It’s easy to know if your child’s knee is scraped or his elbow is bumped, but when it comes to vision, it’s not so easy to know if your child is healthy. In fact, it’s possible for a young child to have a critical vision problem without his parents even being aware of anything abnormal.
For this reason, the Foundation of the American Academy of Ophthalmology recommends children have their eyes tested starting around age 3. It is particularly important to get your children’s vision screened if you have a family history of vision problems or you notice anything out of the ordinary about your child’s eyes. For instance, children whose eyes tend to be crossed, have signs of a lazy eye, or whose upper eyelid droops all need to be tested for vision problems.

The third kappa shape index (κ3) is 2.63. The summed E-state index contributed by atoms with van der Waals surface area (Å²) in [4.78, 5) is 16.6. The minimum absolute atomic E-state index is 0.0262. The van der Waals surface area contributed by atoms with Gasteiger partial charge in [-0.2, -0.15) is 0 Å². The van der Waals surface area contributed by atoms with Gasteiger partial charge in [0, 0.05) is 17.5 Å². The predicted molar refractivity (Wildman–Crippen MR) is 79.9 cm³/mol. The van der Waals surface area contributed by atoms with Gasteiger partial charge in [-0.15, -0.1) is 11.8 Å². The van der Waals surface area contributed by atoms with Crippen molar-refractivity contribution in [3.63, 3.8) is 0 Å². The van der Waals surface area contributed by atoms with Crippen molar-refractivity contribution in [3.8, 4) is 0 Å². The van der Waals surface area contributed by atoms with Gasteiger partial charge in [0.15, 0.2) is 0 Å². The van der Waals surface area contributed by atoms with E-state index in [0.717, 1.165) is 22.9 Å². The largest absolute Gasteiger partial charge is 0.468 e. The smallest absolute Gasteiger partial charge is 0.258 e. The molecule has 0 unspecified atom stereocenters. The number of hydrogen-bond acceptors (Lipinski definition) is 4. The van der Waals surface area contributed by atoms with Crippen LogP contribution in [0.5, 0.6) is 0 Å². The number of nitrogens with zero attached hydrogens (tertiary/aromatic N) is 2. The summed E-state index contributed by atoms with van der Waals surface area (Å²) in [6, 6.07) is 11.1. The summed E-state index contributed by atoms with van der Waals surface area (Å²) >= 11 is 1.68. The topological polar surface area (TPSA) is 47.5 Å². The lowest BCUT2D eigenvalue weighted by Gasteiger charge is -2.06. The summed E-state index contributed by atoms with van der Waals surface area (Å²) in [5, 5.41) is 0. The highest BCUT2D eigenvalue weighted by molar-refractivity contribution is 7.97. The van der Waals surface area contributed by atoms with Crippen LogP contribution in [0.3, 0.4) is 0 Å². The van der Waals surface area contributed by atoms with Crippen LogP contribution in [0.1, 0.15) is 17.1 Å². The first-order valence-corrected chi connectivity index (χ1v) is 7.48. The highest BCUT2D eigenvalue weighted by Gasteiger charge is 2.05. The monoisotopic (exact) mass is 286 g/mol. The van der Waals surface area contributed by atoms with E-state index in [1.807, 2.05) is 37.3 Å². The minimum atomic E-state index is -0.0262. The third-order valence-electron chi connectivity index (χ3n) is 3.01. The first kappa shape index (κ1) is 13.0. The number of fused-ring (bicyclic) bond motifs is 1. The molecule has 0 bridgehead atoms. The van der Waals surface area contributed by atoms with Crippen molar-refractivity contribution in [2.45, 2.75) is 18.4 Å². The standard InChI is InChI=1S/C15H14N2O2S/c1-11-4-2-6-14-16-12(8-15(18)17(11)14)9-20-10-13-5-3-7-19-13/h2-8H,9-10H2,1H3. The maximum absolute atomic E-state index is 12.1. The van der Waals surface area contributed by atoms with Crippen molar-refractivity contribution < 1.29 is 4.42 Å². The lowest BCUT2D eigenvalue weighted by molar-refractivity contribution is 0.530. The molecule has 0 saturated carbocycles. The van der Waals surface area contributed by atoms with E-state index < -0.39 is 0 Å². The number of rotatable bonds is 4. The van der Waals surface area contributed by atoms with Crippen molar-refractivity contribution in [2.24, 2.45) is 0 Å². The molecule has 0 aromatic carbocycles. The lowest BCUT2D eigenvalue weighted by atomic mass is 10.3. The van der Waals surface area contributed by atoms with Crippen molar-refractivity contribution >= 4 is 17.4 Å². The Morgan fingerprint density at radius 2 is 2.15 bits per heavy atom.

It’s best to catch these problems early so an eye doctor can begin to correct the child’s vision as soon as possible before school starts. For information about the frequency that your own child needs to be screened, talk to your True Care Advantage eye doctor to establish a regular schedule.